The first thing that keeps coming back is that it's too many years. It just is. Whatever you think about Werth, and I think he's very good, and whatever you think of how much he's being paid, this is too much. Seven years will cover Jayson from age 32-38. Last year there were only 38 players ("how about that!" says Mel Allen) age 38 or older in the major league, 22 hitters. Only 8 had more than 300 at bats and only 2 (Jim Thome and the well-rested Jim Edmonds) were good. There is no way the Nats are getting 7 years of good play out of Jayson Werth. It's very likely the Nats won't get 7 years of any kind of play for Werth. The last 2-3 years of this deal, in those years specifically, is money thrown away.
As for the money, it IS too much, but I don't really care about that. You might be able to argue he was worth 18 million last year. That was his best year ever. Will he be worth that much in a single year ever again? I doubt it. Still, as long as you aren't setting strong limits in your spending on a yearly basis I don't think it matters. It's only when teams go "oh we can't pay for that over there, because we're paying for this over here" does it become an issue. The Nats were that kind of team, but maybe this signals they aren't going to be anymore. We'll see, right?
Anyway you look at it, yearly cost or amount of years, it was an overpay, and as Michael Richards would say - that's what's so insane about it. The Phillies were offering a deal of somewhere around 16 million a year for 4 years. With that knowledge I can see the Nats giving Werth 18 mill a year for 4 or maybe 5 years. I can see the Nats signing Werth to a 7 year deal, for maybe 90 million. But to overpay in years AND in dollars. I don't get why it had to be like that.
Draft picks? The most overrated thing in baseball today. I've said it once and I'll say it over and over again until I turn blue. Every team can't possibly succeed through draft pick hoarding, cheap player development, and smart budget-level free agent signing. It just can't be done. And that's a loooong process to go through just to fail and watch yourself have to start all over again. It's asinine to act like every team should follow this singular path to success. So if anyone starts talking in this manner, feel free to ignore them until the subject changes. I'm not saying the Nats move wasn't a mistake - you can make that argument. I'm just saying if they start framing it in the "well the Nats should have used the draft picks from Dunn to slowly develop, blah blah blah" that there is probably little actual thinking behind this.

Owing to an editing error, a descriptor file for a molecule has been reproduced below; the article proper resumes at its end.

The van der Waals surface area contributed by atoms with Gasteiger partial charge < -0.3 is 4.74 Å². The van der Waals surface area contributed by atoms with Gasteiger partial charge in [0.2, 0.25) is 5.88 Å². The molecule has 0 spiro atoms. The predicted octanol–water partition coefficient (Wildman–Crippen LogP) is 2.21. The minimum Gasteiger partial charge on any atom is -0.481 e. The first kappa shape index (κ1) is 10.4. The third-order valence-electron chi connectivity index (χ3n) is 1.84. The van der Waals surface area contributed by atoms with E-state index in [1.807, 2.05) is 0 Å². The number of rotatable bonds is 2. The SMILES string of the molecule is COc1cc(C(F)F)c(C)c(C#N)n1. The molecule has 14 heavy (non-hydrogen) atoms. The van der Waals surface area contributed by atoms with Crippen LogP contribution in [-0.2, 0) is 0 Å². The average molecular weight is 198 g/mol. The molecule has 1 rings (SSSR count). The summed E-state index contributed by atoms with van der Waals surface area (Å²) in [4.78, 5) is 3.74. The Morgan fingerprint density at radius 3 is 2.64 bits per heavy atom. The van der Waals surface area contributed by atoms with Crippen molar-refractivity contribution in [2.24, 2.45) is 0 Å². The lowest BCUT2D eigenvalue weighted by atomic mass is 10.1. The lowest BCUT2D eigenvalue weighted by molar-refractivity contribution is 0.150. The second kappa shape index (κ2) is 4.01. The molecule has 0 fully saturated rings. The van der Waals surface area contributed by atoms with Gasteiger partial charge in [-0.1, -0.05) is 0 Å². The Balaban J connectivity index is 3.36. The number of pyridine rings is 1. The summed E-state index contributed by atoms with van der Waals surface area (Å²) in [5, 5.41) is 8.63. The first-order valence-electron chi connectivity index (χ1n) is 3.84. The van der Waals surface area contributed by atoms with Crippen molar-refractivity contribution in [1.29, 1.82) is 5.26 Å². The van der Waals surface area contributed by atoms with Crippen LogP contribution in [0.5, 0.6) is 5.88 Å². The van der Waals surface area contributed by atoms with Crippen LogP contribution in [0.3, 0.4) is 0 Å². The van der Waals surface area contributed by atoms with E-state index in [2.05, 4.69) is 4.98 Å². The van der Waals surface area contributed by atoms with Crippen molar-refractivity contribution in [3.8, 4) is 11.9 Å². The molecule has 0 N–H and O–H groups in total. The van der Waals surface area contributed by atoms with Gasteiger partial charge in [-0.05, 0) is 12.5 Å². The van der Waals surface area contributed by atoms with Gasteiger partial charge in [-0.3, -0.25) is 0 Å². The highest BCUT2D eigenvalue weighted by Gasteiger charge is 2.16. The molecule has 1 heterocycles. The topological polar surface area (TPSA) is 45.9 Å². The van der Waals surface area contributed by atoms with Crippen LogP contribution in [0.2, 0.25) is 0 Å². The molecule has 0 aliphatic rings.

I say it can be argued the deal was a mistake. Do I think it was a good deal? No. It isn't. I can't look at a deal that overpays in every way it can for a guy who will be 32 next year and say it's a good deal. I have to believe that they could have somehow worked out more favorable terms. Also, we all know they could have kept Dunn for 4 years probably 52 million or so. It isn't just signing Werth, it's signing Werth vs signing Dunn AND having 5 million a year for 4 years AND having 54 million more dollars for three years after that AND having a couple draft picks. That teeter-totter has Werth pretty high up in the air. Down the road, unless the Nats move to truly be big spenders, this could hurt them.
Of course that doesn't mean it's a all-time worst-ever deal. It only can be a debacle if Werth gets injured, which isn't out of the realm of possibility. You'll hear this contract compared to those given Barry Zito and Vernon Wells, both because they were paid 126 million and because they were good players that got paid like great ones. However, both of these guys also showed a tendency to mix pretty average years with good years, and that was in their late 20s. Chances were not only good that their contracts would be bad, but that they could be bad quickly. Which they were. Werth though has been consistently good the past few years... when healthy. That's the key. If he's healthy he will likely give the Nats 2-3 more excellent years and that's the point really. A terribly expensive point to make, but the point nonetheless. This is to give the Nats credibility and a better shot at keeping the young stars they have as much as it's for winning.
It's still not enough though. Unless they fill the first base hole and get that ace pitcher, the Nats are still also-rans, except now they would be also-rans with a unwieldy contract hanging over their heads. In for 1.8 billion pennies a year, are the Nats in for a pound?